Needed beforehand: assurance of eternal life connected with faith in Jesus Christ as the Son of God and the one who paid fully the judgment for our sins and credits us with His righteousness when we trust Him as Savior and Lord. See Romans 3:21-26.
Purposes of this service:
…to look up and seek strength and comfort from our Lord
…to look back and give thanks for a life to be celebrated
…to look inside our own hearts and spirits to find strength and comfort.
DECISIONS ABOUT PARTICIPANTS
1. Director. The one who makes decisions about timing for each and quantity of items. This married partner or child or good friend or pastor should know what the departed and the family want so there is not unnecessary debate or time spent planning.
2. Music: who will sing what song if there is to be a solo … lead worship songs…accompany on instruments.
3. Testimonials of remembrance: who will speak about the life. (Very important to limit to an appropriate number and to hold them to a time limit. People who do not speak a lot do not know what three minutes is, or even five :-). Usually two -four is the maximum for assurance of attention and timing.
4. Main Scripture devotional-homily: usually the pastor or someone accustomed to this. It is good for the departed to have discussed ideas and emphases about this when possible.
5. Scripture reading: Usually one or two about comfort or resurrection hope. Often a good place to have children who can or grandchildren, so they can have a part. It is good for the departed you have selected scripture he or she desires to point to hope and comfort from our Lord.
6. Responsive reading: one that is written using verses especially embraced by the departed one or giving an emphasis… This is a great way to involve the audience.
DECISIONS ABOUT PLACE
1. Location: Think through the advantages of a church setting because of the connection with worship and the cross and the resurrection. Obviously the chapel of a funeral home is easier as to arrangements and the convenience for the funeral director.
2. Burial setting: Some prefer to have the graveside service for family and close friends only, and this can be before the public memorial-celebration of life.
3. Gathering meal: Often there is a fellowship meal after the service to mix people and to help those traveling. This is a good time to have short spontaneous remembrance stories if someone can emcee this in a good way.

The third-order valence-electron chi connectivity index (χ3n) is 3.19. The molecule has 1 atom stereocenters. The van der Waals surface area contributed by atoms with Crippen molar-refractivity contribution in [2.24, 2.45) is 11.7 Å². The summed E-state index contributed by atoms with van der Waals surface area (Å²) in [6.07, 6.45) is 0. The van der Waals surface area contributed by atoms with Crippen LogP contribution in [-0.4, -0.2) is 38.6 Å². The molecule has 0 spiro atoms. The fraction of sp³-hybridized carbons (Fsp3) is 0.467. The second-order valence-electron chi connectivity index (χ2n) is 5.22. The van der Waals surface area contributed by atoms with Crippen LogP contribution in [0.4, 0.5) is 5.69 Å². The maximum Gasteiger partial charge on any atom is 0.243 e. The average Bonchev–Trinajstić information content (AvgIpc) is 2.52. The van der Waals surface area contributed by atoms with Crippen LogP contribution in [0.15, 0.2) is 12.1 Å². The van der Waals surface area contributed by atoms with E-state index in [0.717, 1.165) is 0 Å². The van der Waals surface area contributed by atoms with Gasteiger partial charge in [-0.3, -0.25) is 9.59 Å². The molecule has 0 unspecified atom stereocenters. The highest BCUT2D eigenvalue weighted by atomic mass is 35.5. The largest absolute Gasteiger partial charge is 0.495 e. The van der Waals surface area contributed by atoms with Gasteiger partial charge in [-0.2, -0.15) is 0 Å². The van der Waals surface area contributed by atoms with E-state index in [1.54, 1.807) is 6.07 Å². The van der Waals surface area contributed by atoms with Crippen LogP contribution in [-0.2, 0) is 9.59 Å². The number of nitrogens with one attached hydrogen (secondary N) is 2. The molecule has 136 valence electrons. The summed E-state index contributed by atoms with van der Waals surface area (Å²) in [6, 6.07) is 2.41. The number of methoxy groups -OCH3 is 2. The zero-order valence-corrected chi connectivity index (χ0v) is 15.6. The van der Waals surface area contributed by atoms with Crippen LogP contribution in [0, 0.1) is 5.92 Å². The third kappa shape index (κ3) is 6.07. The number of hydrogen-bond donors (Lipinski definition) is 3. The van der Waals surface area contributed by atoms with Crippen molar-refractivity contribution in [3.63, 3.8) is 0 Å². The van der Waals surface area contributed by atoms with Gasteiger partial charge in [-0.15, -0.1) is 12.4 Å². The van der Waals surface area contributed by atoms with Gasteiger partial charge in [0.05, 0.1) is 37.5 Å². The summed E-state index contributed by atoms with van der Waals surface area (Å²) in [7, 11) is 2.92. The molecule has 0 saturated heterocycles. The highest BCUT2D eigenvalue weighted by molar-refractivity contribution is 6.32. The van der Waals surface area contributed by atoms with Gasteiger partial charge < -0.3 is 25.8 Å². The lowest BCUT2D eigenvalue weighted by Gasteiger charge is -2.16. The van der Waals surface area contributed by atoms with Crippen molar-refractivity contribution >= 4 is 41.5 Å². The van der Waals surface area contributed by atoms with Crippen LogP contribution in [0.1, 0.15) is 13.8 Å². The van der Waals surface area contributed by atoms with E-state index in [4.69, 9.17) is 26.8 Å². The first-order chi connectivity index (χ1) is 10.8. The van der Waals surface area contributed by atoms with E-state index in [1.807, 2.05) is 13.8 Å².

1. Time: Why not the best time when the most can be there? Without being so long for the family. The rhythm used to be day of death…then usually one or two days in between…day of calling hours or visitation…funeral-celebration the next day. In recent years because of weather or Covid or distance of family, the time between the death and the service is longer.
2. Video: Often a short video (2-3 minutes) can bring in a family member or special friend who would have been a part of the service, but cannot be present.
3. Honorariums: the funeral director often includes these in his billing — instrumentalists, main speaker, soloist — if not family members. But often this is left to the family.
4. Calling or visiting hours: the evening before or the hour or two before the service, or both? If the visitation time is the evening before, a good but infrequent practice is to have the presiding pastor close that evening with the family and close friends — with a few thoughts, verse(s) of comfort, and closing prayer. This is appropriate and also helps end the evening and send family home for rest.
5. Writing of the obituary: while this is for the newspaper and the website of the presiding funeral director, this can include strong and warm words from the one who has departed, if that is her or his wish. Many times this can be done beforehand so there can be approval.
6. Notifications: A list should be made of who will be notified immediately, and who will make the call or text.
7. Burial place and memorial stone: Should be done beforehand, but in an unexpected death it is an immediate need.
8. Bulletin or handout: Can be planned to be a good memory piece, with careful writing, verses, picture. Can have a written thought that gives assurance and peace if written by the deceased in anticipation of being “absent from the body, present with the Lord.”